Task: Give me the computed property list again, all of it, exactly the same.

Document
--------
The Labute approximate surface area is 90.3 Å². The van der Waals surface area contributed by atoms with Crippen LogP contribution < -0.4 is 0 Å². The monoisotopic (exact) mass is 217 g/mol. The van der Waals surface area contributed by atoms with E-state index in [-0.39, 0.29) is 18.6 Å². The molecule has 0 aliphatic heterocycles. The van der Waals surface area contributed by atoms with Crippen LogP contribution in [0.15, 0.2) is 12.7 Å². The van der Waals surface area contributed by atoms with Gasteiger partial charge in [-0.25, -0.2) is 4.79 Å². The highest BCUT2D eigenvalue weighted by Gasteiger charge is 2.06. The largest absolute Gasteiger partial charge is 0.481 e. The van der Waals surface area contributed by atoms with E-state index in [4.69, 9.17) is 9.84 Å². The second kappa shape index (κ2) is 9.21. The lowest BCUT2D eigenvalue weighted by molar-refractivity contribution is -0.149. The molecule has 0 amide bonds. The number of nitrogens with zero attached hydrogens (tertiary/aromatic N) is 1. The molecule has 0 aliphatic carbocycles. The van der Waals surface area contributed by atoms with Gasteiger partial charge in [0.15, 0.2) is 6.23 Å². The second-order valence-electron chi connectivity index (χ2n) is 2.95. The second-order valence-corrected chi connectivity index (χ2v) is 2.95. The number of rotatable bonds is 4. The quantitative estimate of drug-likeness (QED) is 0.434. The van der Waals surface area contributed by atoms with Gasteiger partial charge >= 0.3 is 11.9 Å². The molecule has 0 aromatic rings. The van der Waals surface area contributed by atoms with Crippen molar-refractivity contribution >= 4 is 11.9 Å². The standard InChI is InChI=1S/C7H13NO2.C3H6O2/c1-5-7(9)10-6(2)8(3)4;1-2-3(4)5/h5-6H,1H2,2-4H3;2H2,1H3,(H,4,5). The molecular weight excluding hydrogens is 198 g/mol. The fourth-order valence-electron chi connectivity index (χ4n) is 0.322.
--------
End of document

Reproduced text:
The Labute approximate surface area is 90.3 Å². The van der Waals surface area contributed by atoms with Crippen LogP contribution < -0.4 is 0 Å². The monoisotopic (exact) mass is 217 g/mol. The van der Waals surface area contributed by atoms with E-state index in [-0.39, 0.29) is 18.6 Å². The molecule has 0 aliphatic heterocycles. The van der Waals surface area contributed by atoms with Crippen LogP contribution in [0.15, 0.2) is 12.7 Å². The van der Waals surface area contributed by atoms with Gasteiger partial charge in [-0.25, -0.2) is 4.79 Å². The highest BCUT2D eigenvalue weighted by Gasteiger charge is 2.06. The largest absolute Gasteiger partial charge is 0.481 e. The van der Waals surface area contributed by atoms with E-state index in [4.69, 9.17) is 9.84 Å². The second kappa shape index (κ2) is 9.21. The lowest BCUT2D eigenvalue weighted by molar-refractivity contribution is -0.149. The molecule has 0 amide bonds. The number of nitrogens with zero attached hydrogens (tertiary/aromatic N) is 1. The molecule has 0 aliphatic carbocycles. The van der Waals surface area contributed by atoms with Gasteiger partial charge in [0.15, 0.2) is 6.23 Å². The second-order valence-electron chi connectivity index (χ2n) is 2.95. The second-order valence-corrected chi connectivity index (χ2v) is 2.95. The number of rotatable bonds is 4. The quantitative estimate of drug-likeness (QED) is 0.434. The van der Waals surface area contributed by atoms with Gasteiger partial charge >= 0.3 is 11.9 Å². The molecule has 0 aromatic rings. The van der Waals surface area contributed by atoms with Crippen molar-refractivity contribution >= 4 is 11.9 Å². The standard InChI is InChI=1S/C7H13NO2.C3H6O2/c1-5-7(9)10-6(2)8(3)4;1-2-3(4)5/h5-6H,1H2,2-4H3;2H2,1H3,(H,4,5). The molecular weight excluding hydrogens is 198 g/mol. The fourth-order valence-electron chi connectivity index (χ4n) is 0.322.